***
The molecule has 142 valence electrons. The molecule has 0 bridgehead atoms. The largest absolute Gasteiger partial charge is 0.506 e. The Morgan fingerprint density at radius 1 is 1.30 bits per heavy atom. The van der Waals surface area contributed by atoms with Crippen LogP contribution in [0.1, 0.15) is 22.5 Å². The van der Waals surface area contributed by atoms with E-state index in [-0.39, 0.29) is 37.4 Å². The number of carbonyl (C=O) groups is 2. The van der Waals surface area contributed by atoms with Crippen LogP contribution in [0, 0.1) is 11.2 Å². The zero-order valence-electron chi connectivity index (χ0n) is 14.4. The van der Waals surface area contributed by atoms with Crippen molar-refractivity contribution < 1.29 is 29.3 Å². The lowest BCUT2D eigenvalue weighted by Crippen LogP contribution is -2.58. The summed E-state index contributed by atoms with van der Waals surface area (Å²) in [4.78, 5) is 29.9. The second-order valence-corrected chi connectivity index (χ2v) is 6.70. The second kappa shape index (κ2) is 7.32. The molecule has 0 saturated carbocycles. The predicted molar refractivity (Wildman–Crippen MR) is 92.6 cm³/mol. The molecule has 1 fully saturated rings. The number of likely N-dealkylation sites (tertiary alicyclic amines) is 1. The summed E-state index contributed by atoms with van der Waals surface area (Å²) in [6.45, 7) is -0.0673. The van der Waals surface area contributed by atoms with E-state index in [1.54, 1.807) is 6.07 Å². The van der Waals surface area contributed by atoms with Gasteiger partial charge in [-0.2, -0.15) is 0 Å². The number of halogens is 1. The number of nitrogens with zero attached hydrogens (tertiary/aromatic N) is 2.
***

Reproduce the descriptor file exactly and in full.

The molecule has 142 valence electrons. The molecule has 0 bridgehead atoms. The largest absolute Gasteiger partial charge is 0.506 e. The Morgan fingerprint density at radius 1 is 1.30 bits per heavy atom. The van der Waals surface area contributed by atoms with Crippen LogP contribution in [0.1, 0.15) is 22.5 Å². The van der Waals surface area contributed by atoms with E-state index in [-0.39, 0.29) is 37.4 Å². The number of carbonyl (C=O) groups is 2. The van der Waals surface area contributed by atoms with Crippen LogP contribution in [0, 0.1) is 11.2 Å². The zero-order valence-electron chi connectivity index (χ0n) is 14.4. The van der Waals surface area contributed by atoms with Crippen molar-refractivity contribution < 1.29 is 29.3 Å². The lowest BCUT2D eigenvalue weighted by Crippen LogP contribution is -2.58. The summed E-state index contributed by atoms with van der Waals surface area (Å²) in [4.78, 5) is 29.9. The second-order valence-corrected chi connectivity index (χ2v) is 6.70. The second kappa shape index (κ2) is 7.32. The molecule has 0 saturated carbocycles. The predicted molar refractivity (Wildman–Crippen MR) is 92.6 cm³/mol. The molecule has 1 fully saturated rings. The number of likely N-dealkylation sites (tertiary alicyclic amines) is 1. The summed E-state index contributed by atoms with van der Waals surface area (Å²) in [6.45, 7) is -0.0673. The van der Waals surface area contributed by atoms with E-state index in [1.54, 1.807) is 6.07 Å². The van der Waals surface area contributed by atoms with Gasteiger partial charge in [-0.2, -0.15) is 0 Å². The number of halogens is 1. The number of nitrogens with zero attached hydrogens (tertiary/aromatic N) is 2.